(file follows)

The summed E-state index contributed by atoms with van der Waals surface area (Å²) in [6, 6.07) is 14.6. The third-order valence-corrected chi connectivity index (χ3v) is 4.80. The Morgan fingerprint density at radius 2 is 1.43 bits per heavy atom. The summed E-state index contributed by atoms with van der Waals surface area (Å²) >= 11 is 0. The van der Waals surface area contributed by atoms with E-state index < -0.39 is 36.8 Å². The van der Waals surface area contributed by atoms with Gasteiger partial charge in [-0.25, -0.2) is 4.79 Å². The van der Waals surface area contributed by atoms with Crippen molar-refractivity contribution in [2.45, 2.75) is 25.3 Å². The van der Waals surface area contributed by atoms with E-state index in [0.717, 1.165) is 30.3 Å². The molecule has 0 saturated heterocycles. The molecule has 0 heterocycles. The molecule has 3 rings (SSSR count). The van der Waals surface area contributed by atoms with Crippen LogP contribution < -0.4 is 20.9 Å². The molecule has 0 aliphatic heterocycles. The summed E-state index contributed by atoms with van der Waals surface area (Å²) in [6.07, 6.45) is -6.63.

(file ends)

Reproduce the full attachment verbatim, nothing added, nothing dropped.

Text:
The summed E-state index contributed by atoms with van der Waals surface area (Å²) in [6, 6.07) is 14.6. The third-order valence-corrected chi connectivity index (χ3v) is 4.80. The Morgan fingerprint density at radius 2 is 1.43 bits per heavy atom. The summed E-state index contributed by atoms with van der Waals surface area (Å²) >= 11 is 0. The van der Waals surface area contributed by atoms with E-state index < -0.39 is 36.8 Å². The van der Waals surface area contributed by atoms with Gasteiger partial charge in [-0.25, -0.2) is 4.79 Å². The van der Waals surface area contributed by atoms with Crippen molar-refractivity contribution in [2.45, 2.75) is 25.3 Å². The van der Waals surface area contributed by atoms with E-state index in [0.717, 1.165) is 30.3 Å². The molecule has 0 saturated heterocycles. The molecule has 0 heterocycles. The molecule has 3 rings (SSSR count). The van der Waals surface area contributed by atoms with Crippen LogP contribution < -0.4 is 20.9 Å². The molecule has 0 aliphatic heterocycles. The summed E-state index contributed by atoms with van der Waals surface area (Å²) in [6.07, 6.45) is -6.63.